This means that, going forward, your organization must be able to demonstrate that it has made a concerted effort to improve flu vaccination rates according to its established goals. This should be approached within a performance improvement framework with data collection, data analysis and the full PDCA cycle.


As you are refining your flu vaccination program, keep in mind the following important points about TJC's requirements:

  • The organization is not required to pay for the flu vaccine.
  • Staff is not mandated to receive the flu vaccine. They can decline it.
  • Staff is not required to sign a flu vaccine declination form.
  • The flu vaccine should be offered to contracted staff. Their compliance rate should be tracked separately from organizational staff.

Several clients have asked how surveyors are reviewing the flu vaccination requirements during surveys. Typically, surveyors are scrutinizing the following issues:

  • Have you implemented a comprehensive, organization-wide flu vaccination program?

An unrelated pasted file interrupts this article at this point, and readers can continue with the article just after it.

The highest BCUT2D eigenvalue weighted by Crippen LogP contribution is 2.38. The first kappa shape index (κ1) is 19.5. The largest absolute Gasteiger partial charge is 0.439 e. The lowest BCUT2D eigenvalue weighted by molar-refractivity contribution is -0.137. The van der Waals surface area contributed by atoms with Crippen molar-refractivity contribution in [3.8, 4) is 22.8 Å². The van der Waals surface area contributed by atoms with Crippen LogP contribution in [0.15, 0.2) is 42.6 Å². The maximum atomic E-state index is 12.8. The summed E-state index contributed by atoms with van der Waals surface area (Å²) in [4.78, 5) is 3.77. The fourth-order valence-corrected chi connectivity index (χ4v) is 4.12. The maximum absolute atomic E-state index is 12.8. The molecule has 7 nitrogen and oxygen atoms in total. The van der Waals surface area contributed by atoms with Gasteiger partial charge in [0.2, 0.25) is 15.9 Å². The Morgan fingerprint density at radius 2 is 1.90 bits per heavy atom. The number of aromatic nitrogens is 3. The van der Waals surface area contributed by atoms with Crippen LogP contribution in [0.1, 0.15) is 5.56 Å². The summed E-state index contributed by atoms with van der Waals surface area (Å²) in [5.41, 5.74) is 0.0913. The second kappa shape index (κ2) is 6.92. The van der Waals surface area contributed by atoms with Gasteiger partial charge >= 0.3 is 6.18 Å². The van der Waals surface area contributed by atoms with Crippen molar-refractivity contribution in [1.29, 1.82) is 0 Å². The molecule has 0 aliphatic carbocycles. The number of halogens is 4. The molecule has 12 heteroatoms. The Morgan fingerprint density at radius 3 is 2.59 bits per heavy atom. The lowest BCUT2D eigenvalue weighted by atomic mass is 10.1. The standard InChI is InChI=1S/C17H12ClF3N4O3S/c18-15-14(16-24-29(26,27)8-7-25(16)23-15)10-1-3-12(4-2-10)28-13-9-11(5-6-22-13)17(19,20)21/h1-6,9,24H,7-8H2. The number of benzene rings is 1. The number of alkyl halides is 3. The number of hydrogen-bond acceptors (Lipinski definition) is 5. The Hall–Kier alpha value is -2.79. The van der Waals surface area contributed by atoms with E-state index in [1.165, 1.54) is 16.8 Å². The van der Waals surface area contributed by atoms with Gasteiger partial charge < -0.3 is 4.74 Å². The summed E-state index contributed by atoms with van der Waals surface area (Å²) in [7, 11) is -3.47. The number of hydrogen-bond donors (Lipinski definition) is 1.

• Is the flu vaccination program integrated with the infection control program?
  • Do you have data on your flu vaccination compliance rates?
  • Who is reviewing the data?
  • Are you finding ways to improve your compliance rates? What seems to be working the best?
  • Has the data been provided to leadership and how have they been involved in improving compliance rates?
  • What will you do differently next year to improve your compliance rate?

Click on the links below for additional resources on flu vaccination programs:

  Managing Contracted Clinical Services


During recent TJC surveys, we have continued to see substantial scrutiny of contracted services. To answer several questions raised on this topic, we are providing an update to information shard with our readers in a previous newsletter. The following outlines the TJC requirements that apply to contracted clinical services. These requirements are included in the Human Resources chapter and the Leadership chapter of both the Behavioral Health and Hospital manuals.


Human Resources Chapter Requirements